Oleg

Software developer

Think Twice Before Using Enums in Solidity Smart Contracts

Imagine you are writing a Solidity smart contract and one of its properties can be characterized as a type or state. In other words, something from a limited set of options. You immediately say to yourself: ”Great, I’ll just use enum type for this state variable.” On the one hand, this approach has some benefits like increased readability. On the other hand, it can easily take you down a tricky road potentially leading to problems.

What are you talking about?

Well, everything is OK if enum members are encapsulated within only one contract and are never ever mentioned in other files. However, DApps usually consist of several contracts connected with each other. The problem I am talking about appears when the same enum:
  1. Appears in more than one contract and
  2. Is modified during the DApp lifecycle.
For example, you have 2 contracts. The first one is a kind of storage for very important information. You also declare an interface with the enum definition to refer to it.
contract IStorage {    
    enum RecordState {StateA, StateB}
    function setState(address user, RecordState newState) public;
}
    
contract  Storage  is IStorage { 
    mapping(address=>RecordState) public states;
    
    constructor() public {}
    
    function setState(address user, RecordState newState) public {
	 states[user] = newState;   
    }
}
Each user’s record is represented with an enum of 2 possible options: StateA and StateB. setState function is able to change the user’s state. There is also another contract that end users are supposed to interact with (for simplicity I am omitting access control modifiers in Storage contract).
contract StorageUser {
  IStorage public recordStorage;
    
  constructor(IStorage _recordStorage) public {	    
    recordStorage = _recordStorage;
  }
    
  function changeStateA() public {	    
    recordStorage.setState(msg.sender, IStorage.RecordState.StateA);	    
  }

  function changeStateB() public {
    recordStorage.setState(msg.sender, IStorage.RecordState.StateB);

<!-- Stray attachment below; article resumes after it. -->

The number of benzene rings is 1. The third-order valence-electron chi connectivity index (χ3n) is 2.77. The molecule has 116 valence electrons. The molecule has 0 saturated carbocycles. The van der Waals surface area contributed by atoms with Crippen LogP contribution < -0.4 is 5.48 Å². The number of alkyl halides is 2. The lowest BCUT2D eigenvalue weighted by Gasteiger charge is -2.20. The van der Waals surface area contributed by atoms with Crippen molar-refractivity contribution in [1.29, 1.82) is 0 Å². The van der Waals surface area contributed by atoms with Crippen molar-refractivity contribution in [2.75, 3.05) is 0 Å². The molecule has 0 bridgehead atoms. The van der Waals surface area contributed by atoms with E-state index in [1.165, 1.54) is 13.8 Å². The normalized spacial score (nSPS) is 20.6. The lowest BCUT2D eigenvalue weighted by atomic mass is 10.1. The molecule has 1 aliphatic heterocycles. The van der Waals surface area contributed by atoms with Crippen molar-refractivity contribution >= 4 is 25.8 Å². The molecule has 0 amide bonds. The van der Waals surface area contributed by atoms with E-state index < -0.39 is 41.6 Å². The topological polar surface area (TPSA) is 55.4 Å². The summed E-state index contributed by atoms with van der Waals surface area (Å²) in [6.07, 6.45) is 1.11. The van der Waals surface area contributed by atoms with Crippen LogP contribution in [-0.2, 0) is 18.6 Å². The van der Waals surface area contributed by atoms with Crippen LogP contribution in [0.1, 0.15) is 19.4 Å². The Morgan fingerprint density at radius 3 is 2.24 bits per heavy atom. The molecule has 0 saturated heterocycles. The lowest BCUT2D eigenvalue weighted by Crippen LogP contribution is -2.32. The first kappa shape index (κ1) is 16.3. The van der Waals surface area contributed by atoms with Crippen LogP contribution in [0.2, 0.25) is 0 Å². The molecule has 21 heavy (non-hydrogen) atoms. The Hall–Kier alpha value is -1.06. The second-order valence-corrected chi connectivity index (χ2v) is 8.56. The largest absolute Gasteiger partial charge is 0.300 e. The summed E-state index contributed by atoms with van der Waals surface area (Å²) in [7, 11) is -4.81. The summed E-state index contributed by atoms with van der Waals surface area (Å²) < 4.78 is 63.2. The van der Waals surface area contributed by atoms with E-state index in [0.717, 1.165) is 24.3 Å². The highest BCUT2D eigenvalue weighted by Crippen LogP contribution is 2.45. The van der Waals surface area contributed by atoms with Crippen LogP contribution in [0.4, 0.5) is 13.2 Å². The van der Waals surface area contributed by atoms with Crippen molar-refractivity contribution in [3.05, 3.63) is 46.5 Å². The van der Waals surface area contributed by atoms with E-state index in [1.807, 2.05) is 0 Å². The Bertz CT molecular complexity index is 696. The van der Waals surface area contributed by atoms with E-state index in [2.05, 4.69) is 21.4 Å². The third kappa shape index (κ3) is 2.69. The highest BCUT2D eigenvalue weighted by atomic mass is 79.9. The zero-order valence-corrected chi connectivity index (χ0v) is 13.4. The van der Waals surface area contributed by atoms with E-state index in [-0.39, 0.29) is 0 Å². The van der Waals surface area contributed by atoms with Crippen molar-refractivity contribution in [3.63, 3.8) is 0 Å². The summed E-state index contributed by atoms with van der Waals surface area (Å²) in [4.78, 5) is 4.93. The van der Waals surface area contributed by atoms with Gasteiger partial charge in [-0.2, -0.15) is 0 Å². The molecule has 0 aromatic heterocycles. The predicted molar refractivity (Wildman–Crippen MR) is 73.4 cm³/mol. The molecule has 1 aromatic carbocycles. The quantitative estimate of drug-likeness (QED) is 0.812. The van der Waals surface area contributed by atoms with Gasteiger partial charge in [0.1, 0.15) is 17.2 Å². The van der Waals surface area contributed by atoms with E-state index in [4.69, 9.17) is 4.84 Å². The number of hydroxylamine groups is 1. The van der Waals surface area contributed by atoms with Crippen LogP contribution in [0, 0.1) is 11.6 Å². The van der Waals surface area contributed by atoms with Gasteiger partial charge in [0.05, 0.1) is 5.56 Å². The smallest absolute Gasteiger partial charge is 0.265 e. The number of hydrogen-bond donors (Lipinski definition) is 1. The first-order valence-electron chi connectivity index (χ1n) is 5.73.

}   
}
Then you deploy those contracts to the blockchain.
Everything is OK:
You call either changeStateA or changeStateB and Storage contract’s data gets modified accordingly via its own setState function. But one day you realize that you need a completely new state option for some brand new feature. You call it StateC (wow! what a naming!). First, you modify the source code by adding new enum member in IStorage
enum RecordState {StateA, StateB, StateC}
…and a new method for StorageUser.
function changeStateC() public { 
  recordStorage.setState(msg.sender, IStorage.RecordState.StateC); 
}
Moreover, as a responsible developer, you write tests that call the new method and they report success.
Your plan is to redeploy only StorageUser contract and you don’t want to redeploy Storage, there is a lot of important data in the form of mapping that is quite hard to migrate. So StorageUser is redeployed with the current Storage as its constructor parameter. You call new changeStateC function ... and it fails.
Wait, what?! Why? Tests were OK.

Source of the failure

You see, updated StorageUser knows about 3 members of the RecordState enum, but old Storage doesn’t have a clue about new StateC option. It can’t convert setState function argument StateC to its version of the enum and therefore fails.
What’s more, your tests might have fooled you because they used the updated version of both contracts.
Actually, you could even have read the warning regarding this issue in the official docs
The explicit conversion from integer checks at runtime that the value lies inside the range of the enum and causes a failing assert otherwise.
The sad truth is sometimes you just overlook such things and bump right into those issues yourself.

Lessons to learn

First, in the case like described above it’s way better to replace enums with plain integers. Yes, they don’t look so good but the resulted structure is more reliable and expandable.
Second, don’t throw the whole idea of using enum fields away. If such field lies within one and only one contract, it is absolutely safe. It is also safe if you can ensure that all contracts using the enum are redeployed altogether in case of modification. Remember, the problems appeared when enum first was imported from IStorage to StorageUser contract and only the latter was redeployed after the modification of initial members.
Just don’t forget, that if you really want to use enum in your contracts, it’s better to think twice.

Try yourself

Source code of this example is uploaded to GitHub. I’ve reproduced the problematic behaviour in the test file. Feel free to inspect it and experiment yourself.

Credits

  1. Image of people in the forest. Photo by Dewa Prabawa from Pexels
  2. Image of a kitten. Photo by Vadim B from Pexels

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